1947 - 2006

"You don't start out writing good stuff. You start out writing crap and thinking it's good stuff, and then gradually you get better at it. That's why I say one of the most valuable traits is persistence."

 - Octavia Butler

Raised by her widowed mother in Pasadena, Octavia Butler was a tall, shy, daydreamer who suffered from dyslexia. At age 12, while watching the science fiction movie ‘Devil Girl from Mars,’ she decided she could write a better story: “I turned off the TV and proceeded to try, and I’ve been writing science fiction ever since.” She went on to become the first black woman to gain popularity and critical acclaim as a major science fiction writer. In 1983 Butler won a Hugo Award for Best Short Story for Speech Sounds. A year later she received science fiction literature’s highest honors – winning both The Hugo and Nebula Awards – for her novella Bloodchild. As an African-American lesbian she enriched the genre by bringing race and gender to the foreground of speculative fiction and exploring subjects rarely addressed in sci-fi: racial inequality, politics, slavery and its cultural implications, sexuality, and sexual identity. Butler’s books include the five Patternist novels (1976-1984) as well as the highly regarded Xenogenesis trilogy (1987-1989). She also wrote the mainstream historical novel Kindred (1979). Parable of the Sower (1994) received a Nebula Award nomination for Best Novel; its sequel, Parable of the Talents, won the award in 1998. Butler was the only science fiction author honored with a MacArthur Foundation grant. She died in 2006 after sustaining a head injury in a fall outside her Seattle home. The Octavia E. Butler Scholarship was established in 2006 to enable writers of color to attend the Clarion Science Fiction Writers Workshop where Butler first got her start.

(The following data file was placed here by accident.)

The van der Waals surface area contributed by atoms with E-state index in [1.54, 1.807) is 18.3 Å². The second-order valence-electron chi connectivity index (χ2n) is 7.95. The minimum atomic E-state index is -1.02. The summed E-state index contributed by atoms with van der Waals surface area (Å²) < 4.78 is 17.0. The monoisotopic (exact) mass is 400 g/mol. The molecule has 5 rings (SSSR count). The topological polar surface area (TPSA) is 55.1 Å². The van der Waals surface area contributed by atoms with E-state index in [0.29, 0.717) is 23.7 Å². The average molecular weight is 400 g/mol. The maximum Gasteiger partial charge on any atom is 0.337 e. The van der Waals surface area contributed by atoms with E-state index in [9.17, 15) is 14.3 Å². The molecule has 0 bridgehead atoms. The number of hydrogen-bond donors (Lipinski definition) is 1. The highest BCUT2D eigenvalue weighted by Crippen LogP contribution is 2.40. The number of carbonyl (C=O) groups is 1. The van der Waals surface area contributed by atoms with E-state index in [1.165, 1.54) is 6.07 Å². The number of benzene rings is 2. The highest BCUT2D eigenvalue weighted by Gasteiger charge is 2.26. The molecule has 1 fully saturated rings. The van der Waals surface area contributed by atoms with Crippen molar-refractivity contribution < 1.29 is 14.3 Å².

Gender Female

Sexual Orientation Lesbian

Gender Identity Cisgender

Ethnicity African American Black

Nations Affiliated United States

Era/Epoch Information Age (1970-present)

Field(s) of Contribution


Commemorations & Honors

Hugo Award for Best Short Story- Speech Sounds (1984)

Hugo Award for Best Novelette- Bloodchild (1985)

John D. and Catherine T. MacArthur Foundation Genius Grant (1995)

Los Angeles Times Bestseller– Parable of the Talents (1999)

Lifetime Achievement Award in Writing from the PEN American Center (2000)

Langston Hughes Medal of The City College (2005)

Chicago State University's International Black Writers Hall of Fame Inductee (2005)

Posthumous Science Fiction Hall of Fame Inductee (2010)

International Astronomical Union Named a Charon Mountain Butler Mons After Her (2018)

Google Doodle Commemorating Butler's 71st Birthday (2018)


Original Biography Author
Victor Salvo
Biography Edited By
Owen Keehnen
Resources Coordination
Carrie Maxwell